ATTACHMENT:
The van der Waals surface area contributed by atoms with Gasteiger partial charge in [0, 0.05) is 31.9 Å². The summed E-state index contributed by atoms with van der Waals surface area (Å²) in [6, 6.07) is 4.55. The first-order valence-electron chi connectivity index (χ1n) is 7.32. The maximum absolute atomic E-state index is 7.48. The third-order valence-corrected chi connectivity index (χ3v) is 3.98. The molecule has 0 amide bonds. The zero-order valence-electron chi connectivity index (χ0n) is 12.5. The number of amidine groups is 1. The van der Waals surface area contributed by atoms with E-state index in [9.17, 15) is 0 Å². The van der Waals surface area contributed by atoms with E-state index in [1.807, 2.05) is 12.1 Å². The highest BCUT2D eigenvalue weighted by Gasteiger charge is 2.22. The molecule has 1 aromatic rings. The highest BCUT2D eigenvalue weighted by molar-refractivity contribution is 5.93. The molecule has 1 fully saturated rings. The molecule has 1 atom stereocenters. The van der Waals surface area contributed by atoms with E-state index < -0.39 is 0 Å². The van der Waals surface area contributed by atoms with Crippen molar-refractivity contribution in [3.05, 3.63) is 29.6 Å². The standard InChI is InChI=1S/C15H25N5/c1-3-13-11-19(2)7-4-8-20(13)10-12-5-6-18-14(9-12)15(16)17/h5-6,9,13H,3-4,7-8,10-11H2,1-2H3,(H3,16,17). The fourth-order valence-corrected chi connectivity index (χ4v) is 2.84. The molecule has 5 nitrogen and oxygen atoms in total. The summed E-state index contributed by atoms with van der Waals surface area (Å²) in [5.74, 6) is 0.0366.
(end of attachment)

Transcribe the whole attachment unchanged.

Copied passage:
The van der Waals surface area contributed by atoms with Gasteiger partial charge in [0, 0.05) is 31.9 Å². The summed E-state index contributed by atoms with van der Waals surface area (Å²) in [6, 6.07) is 4.55. The first-order valence-electron chi connectivity index (χ1n) is 7.32. The maximum absolute atomic E-state index is 7.48. The third-order valence-corrected chi connectivity index (χ3v) is 3.98. The molecule has 0 amide bonds. The zero-order valence-electron chi connectivity index (χ0n) is 12.5. The number of amidine groups is 1. The van der Waals surface area contributed by atoms with E-state index in [9.17, 15) is 0 Å². The van der Waals surface area contributed by atoms with E-state index in [1.807, 2.05) is 12.1 Å². The highest BCUT2D eigenvalue weighted by Gasteiger charge is 2.22. The molecule has 1 aromatic rings. The highest BCUT2D eigenvalue weighted by molar-refractivity contribution is 5.93. The molecule has 1 fully saturated rings. The molecule has 1 atom stereocenters. The van der Waals surface area contributed by atoms with E-state index < -0.39 is 0 Å². The van der Waals surface area contributed by atoms with Crippen molar-refractivity contribution in [3.05, 3.63) is 29.6 Å². The standard InChI is InChI=1S/C15H25N5/c1-3-13-11-19(2)7-4-8-20(13)10-12-5-6-18-14(9-12)15(16)17/h5-6,9,13H,3-4,7-8,10-11H2,1-2H3,(H3,16,17). The fourth-order valence-corrected chi connectivity index (χ4v) is 2.84. The molecule has 5 nitrogen and oxygen atoms in total. The summed E-state index contributed by atoms with van der Waals surface area (Å²) in [5.74, 6) is 0.0366.